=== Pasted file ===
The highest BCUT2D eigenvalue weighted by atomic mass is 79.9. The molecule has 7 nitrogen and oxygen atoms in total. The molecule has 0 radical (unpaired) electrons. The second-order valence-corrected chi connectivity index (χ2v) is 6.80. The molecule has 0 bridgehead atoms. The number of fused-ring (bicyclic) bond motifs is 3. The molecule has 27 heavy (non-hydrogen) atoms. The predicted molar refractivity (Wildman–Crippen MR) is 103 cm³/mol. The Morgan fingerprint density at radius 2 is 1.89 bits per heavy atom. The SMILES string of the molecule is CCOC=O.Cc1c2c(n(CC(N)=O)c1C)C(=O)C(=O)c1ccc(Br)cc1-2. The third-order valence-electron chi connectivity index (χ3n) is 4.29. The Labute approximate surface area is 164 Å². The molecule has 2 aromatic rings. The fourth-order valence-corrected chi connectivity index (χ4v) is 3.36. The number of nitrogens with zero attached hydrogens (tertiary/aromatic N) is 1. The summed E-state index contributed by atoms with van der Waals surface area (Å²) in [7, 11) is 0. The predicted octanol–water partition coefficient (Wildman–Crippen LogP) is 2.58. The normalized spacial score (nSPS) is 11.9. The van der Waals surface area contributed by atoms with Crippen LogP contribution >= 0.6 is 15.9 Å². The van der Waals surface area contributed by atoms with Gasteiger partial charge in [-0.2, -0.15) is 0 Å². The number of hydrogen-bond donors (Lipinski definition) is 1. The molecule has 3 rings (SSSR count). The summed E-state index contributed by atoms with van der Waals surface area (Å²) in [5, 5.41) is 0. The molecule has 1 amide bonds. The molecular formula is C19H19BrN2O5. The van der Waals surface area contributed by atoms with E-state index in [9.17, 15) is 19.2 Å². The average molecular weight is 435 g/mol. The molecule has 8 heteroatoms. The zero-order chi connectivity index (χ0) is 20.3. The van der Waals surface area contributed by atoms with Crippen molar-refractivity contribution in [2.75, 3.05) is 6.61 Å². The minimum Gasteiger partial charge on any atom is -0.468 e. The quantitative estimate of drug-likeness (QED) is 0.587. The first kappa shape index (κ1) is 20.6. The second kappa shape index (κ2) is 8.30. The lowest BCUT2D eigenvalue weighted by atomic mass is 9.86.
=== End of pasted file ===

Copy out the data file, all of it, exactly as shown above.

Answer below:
The highest BCUT2D eigenvalue weighted by atomic mass is 79.9. The molecule has 7 nitrogen and oxygen atoms in total. The molecule has 0 radical (unpaired) electrons. The second-order valence-corrected chi connectivity index (χ2v) is 6.80. The molecule has 0 bridgehead atoms. The number of fused-ring (bicyclic) bond motifs is 3. The molecule has 27 heavy (non-hydrogen) atoms. The predicted molar refractivity (Wildman–Crippen MR) is 103 cm³/mol. The Morgan fingerprint density at radius 2 is 1.89 bits per heavy atom. The SMILES string of the molecule is CCOC=O.Cc1c2c(n(CC(N)=O)c1C)C(=O)C(=O)c1ccc(Br)cc1-2. The third-order valence-electron chi connectivity index (χ3n) is 4.29. The Labute approximate surface area is 164 Å². The molecule has 2 aromatic rings. The fourth-order valence-corrected chi connectivity index (χ4v) is 3.36. The number of nitrogens with zero attached hydrogens (tertiary/aromatic N) is 1. The summed E-state index contributed by atoms with van der Waals surface area (Å²) in [7, 11) is 0. The predicted octanol–water partition coefficient (Wildman–Crippen LogP) is 2.58. The normalized spacial score (nSPS) is 11.9. The van der Waals surface area contributed by atoms with Crippen LogP contribution >= 0.6 is 15.9 Å². The van der Waals surface area contributed by atoms with Gasteiger partial charge in [-0.2, -0.15) is 0 Å². The number of hydrogen-bond donors (Lipinski definition) is 1. The molecule has 3 rings (SSSR count). The summed E-state index contributed by atoms with van der Waals surface area (Å²) in [5, 5.41) is 0. The molecule has 1 amide bonds. The molecular formula is C19H19BrN2O5. The van der Waals surface area contributed by atoms with E-state index in [9.17, 15) is 19.2 Å². The average molecular weight is 435 g/mol. The molecule has 8 heteroatoms. The zero-order chi connectivity index (χ0) is 20.3. The van der Waals surface area contributed by atoms with Crippen molar-refractivity contribution in [2.75, 3.05) is 6.61 Å². The minimum Gasteiger partial charge on any atom is -0.468 e. The quantitative estimate of drug-likeness (QED) is 0.587. The first kappa shape index (κ1) is 20.6. The second kappa shape index (κ2) is 8.30. The lowest BCUT2D eigenvalue weighted by atomic mass is 9.86.